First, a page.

There is no question as to the validity of the notes or mortgage, and it is admitted that no and it is admitted that no paid. The question in controversy between the parties is whether, after the day specified for the payment of the notes, the interest is to be calculated at the rates therein mentioned or according to the rate established by law when there is no written contract on the subject between the parties. The question depends upon the construction of a statute of the territory, which is in the following words:

"Sec. 1. Any rate of interest agreed upon by the parties in contract, specifying the same in writing, shall be legal and valid."

"Sec. 2. When no rate of interest is agreed upon or specified in a note or other contract, seven percent per annum shall be the legal rate."

Now the notes which formed the written contracts between the parties, as we have already said, are not set out in full in the record. We must take them, therefore, as they are described by the complainant, as his description is not disputed by the appellant, and according to that statement, the written stipulation as to interest is interest from the date to the day specified for the payment. There is no stipulation in relation to interest, after the notes become due, in case the debtor should fail to pay them, and if the right to interest depended altogether on contract, and was not given by law in a case of this kind, the appellee would be entitled to no interest whatever after the day of payment.

The contract being entirely silent as to interest, if the notes should not be punctually paid, the creditor is entitled to interest after that time by operation of law, and not by any provision in the contract. And in this view of the subject we think the territorial courts committed an error in allowing, after the notes fell due, a higher rate of interest than that established by law where there was no contract to regulate it. The cases of Macomber v. Dunham, 8 Wend. 550; United States Bank v. Chapin, 9 Wend. 471; and Ludwick v. Huntsinger, 5 Watts & Serg. 51, 60, were decided upon this principle, and, in the opinion of this Court, correctly decided.

Page 63 U. S. 128

Nor is there anything in the character of this contract that should induce the court, by supposed intendment of the parties or doubtful inferences, to extend the stipulation for interest beyond the time specified in the written contract. The law of Minnesota has fixed seven percent per annum as a reasonable and fair compensation for the use of money, and where a party desires to exact, from the necessities of a borrower, more than three times as much as the legislature deems reasonable and just, he must take care that the contract is so written in plain and unambiguous terms, for with such a claim he must stand upon his bond.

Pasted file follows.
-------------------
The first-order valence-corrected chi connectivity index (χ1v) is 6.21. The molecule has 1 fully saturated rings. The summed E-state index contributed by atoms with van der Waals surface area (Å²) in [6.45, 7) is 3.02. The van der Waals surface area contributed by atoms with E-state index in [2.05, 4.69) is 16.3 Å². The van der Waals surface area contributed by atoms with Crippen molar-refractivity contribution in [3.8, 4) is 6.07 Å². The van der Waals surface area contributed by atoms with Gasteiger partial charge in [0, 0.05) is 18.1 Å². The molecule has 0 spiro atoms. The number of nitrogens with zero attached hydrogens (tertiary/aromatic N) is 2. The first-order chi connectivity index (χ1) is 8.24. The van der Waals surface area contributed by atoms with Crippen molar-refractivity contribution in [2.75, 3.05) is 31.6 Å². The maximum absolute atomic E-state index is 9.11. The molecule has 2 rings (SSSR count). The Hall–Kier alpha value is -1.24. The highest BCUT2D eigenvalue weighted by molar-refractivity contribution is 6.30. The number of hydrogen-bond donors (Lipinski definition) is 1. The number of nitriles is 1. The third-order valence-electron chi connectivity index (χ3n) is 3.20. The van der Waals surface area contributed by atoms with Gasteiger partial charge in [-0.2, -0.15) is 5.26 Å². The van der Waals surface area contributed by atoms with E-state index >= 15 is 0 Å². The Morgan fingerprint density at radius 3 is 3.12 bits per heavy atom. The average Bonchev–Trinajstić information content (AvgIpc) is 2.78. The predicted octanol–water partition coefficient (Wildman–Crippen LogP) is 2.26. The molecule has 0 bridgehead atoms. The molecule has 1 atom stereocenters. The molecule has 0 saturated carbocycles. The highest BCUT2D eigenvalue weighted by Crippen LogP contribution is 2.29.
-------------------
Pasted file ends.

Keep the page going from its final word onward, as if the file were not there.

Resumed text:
A question has been raised by the appellee as to the jurisdiction of this Court. The laws of the territory have abolished the distinction between cases at law and cases in equity, and both are blended in the same proceeding, without any regard to the forms and rules of proceeding, either at law or in equity, and a case cannot be removed from an inferior to an appellate territorial court except by writ of error. And it is urged that this case, under the laws of Minnesota, ought to be regarded as a case at law, and removable to this Court by writ of error only, and not by appeal.

But the case presented by the record is not a case at law, according to the meaning of those words, in courts which recognize the distinction between law and equity. On the contrary, it is a proceeding in the nature of a bill in equity to foreclose a mortgage, in which the facts as well as the law are to be decided by the court, and an appeal, and not a writ of error, was the appropriate mode of bringing the case before this Court. The laws or practice of the territory cannot regulate the process by which this Court exercises its appellate power. Nor, indeed, can there be any such thing as a suit at law, as contradistinguished from a suit in equity, in the courts of the territory, where legal rights and equitable rights must be blended together and prosecuted in the same suit, without any regard to the rules and practice of courts of common law or courts of equity.

Nor was it necessary that the parties who acquired liens on the mortgaged premises subsequent to the mortgage in question

Page 63 U. S. 129

should join in the appeal. They were not necessary parties in a proceeding in equity to foreclose the mortgage, and none of them has appeared to the suit to contest the claim of Wakefield. And if it had been otherwise, yet the question in controversy here is the amount of the debt due from the appellant, and in the case of Forgay v. Conrad, 6 How. 201, this Court decided that a defendant in equity, whose interest is separate from that of the other defendants, may appeal without them.

We have no doubt of the jurisdiction of the Court upon this appeal, and the judgment and decree of the supreme court of the territory must be

Reversed for the error above mentioned.